Russell Brand has a new tour to promote (the "Messiah Complex World Tour", no less), and the New Statesman has found guest editors to be linkbait fairy dust, so it was predictable that the self-styled Essex Trickster should find himself treading in the footsteps of Jemima Khan, Rowan Williams and Ai Weiwei to one of the most highly sought-after, unpaid internships in the media. To add fuel to the fire, he also did an interview with Jeremy Paxman on Newsnight, where he called for the overthrow of the political system. Before anyone could point out the uncanny similarity in style and lack of substance with Boris Johnson (who has made the comic two-hander with Paxman a speciality), Brand made the connection himself, so reassuring Jezza that this would be harmless, knockabout fun. There was even a beard joke.
Brand's position can be summed up by Billy Connolly's crack about politicians: "Don’t vote, it just encourages them". He justifies his boycott thus: "Like most people I regard politicians as frauds and liars and the current political system as nothing more than a bureaucratic means for furthering the augmentation and advantages of economic elites". Given that every political system can be defined as the medium by which economic interests negotiate power, this is a bit like complaining that rain is wet. Brand has been widely pilloried by those who earn a crust pillorying, but his provocative style and rambling essay in the NS (the sub-editors clearly didn't fancy a fight) has also triggered some more interesting observations by the ideologically partisan and those willing to wade through the overflow of his fecund mind.
Uber-free-marketeer Tim Worstall takes him to task for misunderstanding that profit (a "filthy word", according to Brand) "is simply the proof that value is being created", and is therefore a good thing. Of course, this equivalence of profit with value is disingenuous, as profit is actually surplus value, not all value, and politics is about the struggle for control of that surplus. Brand, like Worstall, makes the mistake of investing profit with an ethical dimension (not unlike the popular trope about "good" and "bad" capitalism), which is of a piece with his religiose outlook (he talks of the "implicit spiritual principles" of the left) and weakness for hippy shibboleths (a "revolution in consciousness" inevitably wanders on stage).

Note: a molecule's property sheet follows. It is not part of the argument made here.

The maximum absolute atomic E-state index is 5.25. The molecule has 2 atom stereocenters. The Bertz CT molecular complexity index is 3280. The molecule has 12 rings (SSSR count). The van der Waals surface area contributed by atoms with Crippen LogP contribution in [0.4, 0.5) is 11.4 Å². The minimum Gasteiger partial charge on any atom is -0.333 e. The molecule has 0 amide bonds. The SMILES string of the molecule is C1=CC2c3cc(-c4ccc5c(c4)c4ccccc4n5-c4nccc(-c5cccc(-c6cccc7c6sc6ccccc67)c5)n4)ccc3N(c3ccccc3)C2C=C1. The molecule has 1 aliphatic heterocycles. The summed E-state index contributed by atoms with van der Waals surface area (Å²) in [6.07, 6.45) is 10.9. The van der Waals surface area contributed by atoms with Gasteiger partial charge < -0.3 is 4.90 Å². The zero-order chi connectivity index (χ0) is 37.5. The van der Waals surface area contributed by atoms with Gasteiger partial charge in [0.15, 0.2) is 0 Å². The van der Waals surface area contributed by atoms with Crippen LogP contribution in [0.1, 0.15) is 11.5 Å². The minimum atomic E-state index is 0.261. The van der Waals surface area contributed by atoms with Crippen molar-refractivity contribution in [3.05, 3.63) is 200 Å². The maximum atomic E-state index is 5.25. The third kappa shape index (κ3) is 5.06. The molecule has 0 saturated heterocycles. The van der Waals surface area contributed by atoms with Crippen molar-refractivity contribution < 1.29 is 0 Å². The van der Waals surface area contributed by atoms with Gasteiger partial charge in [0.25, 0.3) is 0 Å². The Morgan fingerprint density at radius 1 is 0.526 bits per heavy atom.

From the left, Neil Schofield espies proto-fascism in Brand's cocktail of spiritual reconnection, organic community and love of the land: "his views are profoundly reactionary and, in the literal sense of the word, decadent". And that's without picking up on Brand's routine sexism (confessing to being a womaniser, like admitting heroin addiction, does not give you licence). Nick Cohen spotted the same fascist roots, but spoilt his analysis by indulging in the "each as bad as the other" vice that he accuses Brand of: "the similarities between far left and far right are more striking than their differences" (Cohen writes in the "democracy and liberty under threat from all directions" tradition of Orwell and Hitchens, so this sort of language is almost obligatory).
Cohen's chief criticism of Brand is that he is dangerously frivolous: "Today's crisis has left Europe in a pre-revolutionary situation ... Unfortunately for Brand, who sees himself a radical leftist of some sort, apparently, the greatest beneficiary of the nihilism he promotes is the radical right. Many people are surprised that the rightwing and neo-fascist movements have benefited most from a banking crash brought [about] by the most overpaid people on the planet ... Classic fascism movements borrowed from the left, and today's neo- or post-fascist movements follow suit. Mussolini emphasised that fascism was a third way between capitalism and socialism".
Fascism was reaction clothed in revolution. Cohen is essentially right in his critique of Brand's frivolity (the man's a paid entertainer, after all), but he misses the point that the encouragement of the "radical right" comes not from Brand's "nihilism" but from the establishment's flirtation with the politics of hate. It can never be repeated too often that Mussolini and Hitler came to power due to the manoeuvrings of conservative politicians and the (minority) support of reactionary voters stressed by economic change. The danger today comes from the divisive assault on the welfare state, growing inequality, and the emergence of populist chancers like Johnson and Farage. Brand is not a harbinger of fascism, he's just a very naughty boy.